7 Parenting tips for managing the meltdowns of easily distressed children parentmap electricity drinking game

For Dora, it was yet another meltdown morning. She skulked into my office, treating it like a confessional, and reviewed the school scene that just happened with Sammy, her 7-year-old. He dawdled through getting dressed, and then things went from bad to worse when he screamed about his seat belt, threatened to throw up and refused to go into his classroom. She shared how her exasperation and efforts to cajole him intensified his meltdown. Dora said this was business as usual.

Highly sensitive children have an inborn temperament that renders them reactive to internal and external experiences. These children are called “anxious,” “difficult,” “easily distressed,” “explosive” and “highly emotional.” Parents often find them rigid and inflexible. They usually have a tough time with transitions, unfamiliar circumstances, new activities and even mild stressors. They can’t help it. But what’s a parent to do?

Imagine a scale, a “distress-o-meter” of 1 to 10. What stresses the average child (like becoming physically uncomfortable, excluded, frustrated with a task) and registers on the meter as the orange zone of 6 or 7 is experienced by your child as an 8, 9 or 10 which is the red zone. Your child will be hysterical, irrational, screaming, resistive and absolutely out of control. Getting mad at the child in the red zone is like throwing grease on a fire. Better to be in the green, cool zone yourself.

Routine expectations for a child (like bedtime, going to school, team sports) may seem to you like they should be mild stressors, but they can be experienced as major ones for anxious children. You might judge that these things shouldn’t throw your child’s emotional throttle to the red zone, but it won’t help him learn self calming. Only lots of cognitive and emotional re-training will do so. And don’t be quick to think that this is just a therapist’s job, because if the child goes home to their most intimate, loving attachment figures (parents) who are angry, exasperated and judgmental the child’s brain will be in too much of a chronic firestorm to learn coping and calming techniques.

In brain terms, when your child is having a meltdown, he is having an “amygdala hijack.” The emotional part of his brain is reacting to a stressor as if it were a predator, which triggers a “fight, flight, freeze” reaction. Parents of these children need to develop skills in calming themselves so that they can help their children learn to calm themselves. In an airplane emergency, the oxygen bag needs to first go to the parent so that she can then optimally help her child.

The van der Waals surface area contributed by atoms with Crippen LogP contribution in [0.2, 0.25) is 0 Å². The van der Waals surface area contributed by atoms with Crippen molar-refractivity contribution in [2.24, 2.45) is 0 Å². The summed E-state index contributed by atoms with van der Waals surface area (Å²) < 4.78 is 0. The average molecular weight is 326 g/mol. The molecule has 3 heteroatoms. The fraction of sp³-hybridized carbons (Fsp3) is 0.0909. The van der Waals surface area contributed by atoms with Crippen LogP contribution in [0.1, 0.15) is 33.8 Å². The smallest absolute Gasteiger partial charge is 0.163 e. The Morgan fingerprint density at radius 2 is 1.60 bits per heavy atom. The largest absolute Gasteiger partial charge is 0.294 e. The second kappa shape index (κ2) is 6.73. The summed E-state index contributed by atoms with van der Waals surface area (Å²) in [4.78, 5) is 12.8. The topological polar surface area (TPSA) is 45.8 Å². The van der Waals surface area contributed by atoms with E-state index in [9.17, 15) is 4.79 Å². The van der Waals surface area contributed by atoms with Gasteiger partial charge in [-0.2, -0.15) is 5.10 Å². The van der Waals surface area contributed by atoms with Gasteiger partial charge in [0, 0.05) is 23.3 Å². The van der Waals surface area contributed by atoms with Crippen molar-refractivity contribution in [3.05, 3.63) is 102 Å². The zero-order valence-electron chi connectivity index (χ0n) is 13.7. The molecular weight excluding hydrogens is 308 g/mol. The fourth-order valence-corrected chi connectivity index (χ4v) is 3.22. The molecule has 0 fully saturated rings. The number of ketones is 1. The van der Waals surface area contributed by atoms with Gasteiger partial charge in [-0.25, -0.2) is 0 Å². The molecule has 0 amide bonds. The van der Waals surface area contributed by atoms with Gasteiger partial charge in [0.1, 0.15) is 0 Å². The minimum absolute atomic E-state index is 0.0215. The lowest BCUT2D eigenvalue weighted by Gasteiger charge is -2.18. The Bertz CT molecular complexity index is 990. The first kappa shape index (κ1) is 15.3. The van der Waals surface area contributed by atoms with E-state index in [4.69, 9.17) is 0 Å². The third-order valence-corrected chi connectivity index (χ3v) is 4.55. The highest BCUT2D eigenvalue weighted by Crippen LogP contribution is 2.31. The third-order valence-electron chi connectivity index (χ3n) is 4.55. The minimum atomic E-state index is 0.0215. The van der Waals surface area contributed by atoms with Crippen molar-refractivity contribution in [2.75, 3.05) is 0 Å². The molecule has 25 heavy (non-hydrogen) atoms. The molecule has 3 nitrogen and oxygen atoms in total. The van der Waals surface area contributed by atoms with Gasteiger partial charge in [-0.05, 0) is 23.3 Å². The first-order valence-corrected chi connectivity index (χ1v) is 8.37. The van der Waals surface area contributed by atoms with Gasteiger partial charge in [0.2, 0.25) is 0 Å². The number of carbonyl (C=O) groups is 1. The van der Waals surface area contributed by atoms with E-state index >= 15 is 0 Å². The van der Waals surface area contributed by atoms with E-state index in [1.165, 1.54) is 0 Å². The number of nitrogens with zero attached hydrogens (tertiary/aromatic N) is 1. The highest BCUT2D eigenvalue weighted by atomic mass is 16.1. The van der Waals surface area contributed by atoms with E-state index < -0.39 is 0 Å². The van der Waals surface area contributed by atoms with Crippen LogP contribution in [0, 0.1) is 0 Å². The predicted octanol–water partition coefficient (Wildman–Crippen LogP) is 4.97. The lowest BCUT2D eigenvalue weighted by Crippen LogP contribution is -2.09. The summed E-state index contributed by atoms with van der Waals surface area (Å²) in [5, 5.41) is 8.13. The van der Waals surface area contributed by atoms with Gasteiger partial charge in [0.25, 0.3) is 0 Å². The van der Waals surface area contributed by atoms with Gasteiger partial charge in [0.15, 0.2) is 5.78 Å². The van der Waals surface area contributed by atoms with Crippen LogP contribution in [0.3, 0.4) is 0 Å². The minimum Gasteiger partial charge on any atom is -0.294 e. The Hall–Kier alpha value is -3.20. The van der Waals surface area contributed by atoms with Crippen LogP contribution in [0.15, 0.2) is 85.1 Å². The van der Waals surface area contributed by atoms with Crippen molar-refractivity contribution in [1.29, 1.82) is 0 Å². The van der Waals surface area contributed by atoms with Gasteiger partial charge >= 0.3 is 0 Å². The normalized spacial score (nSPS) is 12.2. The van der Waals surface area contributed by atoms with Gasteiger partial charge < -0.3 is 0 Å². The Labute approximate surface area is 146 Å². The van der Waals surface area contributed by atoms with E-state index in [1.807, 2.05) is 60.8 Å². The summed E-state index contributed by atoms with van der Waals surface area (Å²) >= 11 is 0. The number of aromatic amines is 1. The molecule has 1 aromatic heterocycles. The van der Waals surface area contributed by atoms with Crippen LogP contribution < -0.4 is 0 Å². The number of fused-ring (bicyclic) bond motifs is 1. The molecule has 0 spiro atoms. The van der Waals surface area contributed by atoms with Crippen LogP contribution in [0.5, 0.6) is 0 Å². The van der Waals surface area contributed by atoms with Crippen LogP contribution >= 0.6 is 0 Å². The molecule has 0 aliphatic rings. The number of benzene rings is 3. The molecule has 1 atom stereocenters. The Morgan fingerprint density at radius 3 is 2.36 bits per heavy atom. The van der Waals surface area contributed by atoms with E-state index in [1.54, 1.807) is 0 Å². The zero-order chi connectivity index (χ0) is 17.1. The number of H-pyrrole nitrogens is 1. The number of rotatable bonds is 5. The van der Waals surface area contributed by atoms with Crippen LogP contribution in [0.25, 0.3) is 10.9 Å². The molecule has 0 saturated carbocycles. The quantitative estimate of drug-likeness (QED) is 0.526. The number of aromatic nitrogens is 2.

What did Dora do with her son’s meltdown at school? Dora was reasonable, but classically ineffective. She reassured him and told him there was “nothing to be afraid of,” that he was “not really sick, just nervous” and to “just calm down.” She reminded him that he was going to be late for school and that he’d feel better if he would just “get going” with the school day. He screamed louder.

Rational and intelligent parents can easily fall into the trap of doing all the wrong things with riled up kids. Dora’s reassurance is remarkable in how typical it is and how spectacularly it can fail to help accomplish the goals of calming the child and inspiring compliance. Whether the anxiety is triggered by a birthday party, soccer practice or homework, fear is in the mind of the beholder and is not something to be argued during a meltdown.

Dora needs to do what clinical psychologists are taught to do in emergency situations: “Don’t just do something, stand there.” In other words, first “do no harm,” which means parents should be quiet and think very carefully about what they say and transmit emotionally to their sensitive children. An exasperated parental tone or edge in the voice can take a child from a state of anxious worry to screaming hysteria.

Neuro-imaging research has documented what we’ve always known intuitively — that when one person’s brain spikes in anxiety and distress, the one nearby activates in tandem. Kids know what their parents are feeling about them. Sensitive children can detect even mildly negative feelings, and their meltdowns can spiral downward if their parents are thinking, “Oh, no, here she goes again,” “I don’t have time for this ridiculousness” and “Why can’t she be like other children?”

Yes, it’s true. Anxious children do better with Zen Buddhists as parents. In the meantime, the rest of us should try to achieve as calm an emotional state as possible when responding to extremely anxious children. Here are more helpful guidelines: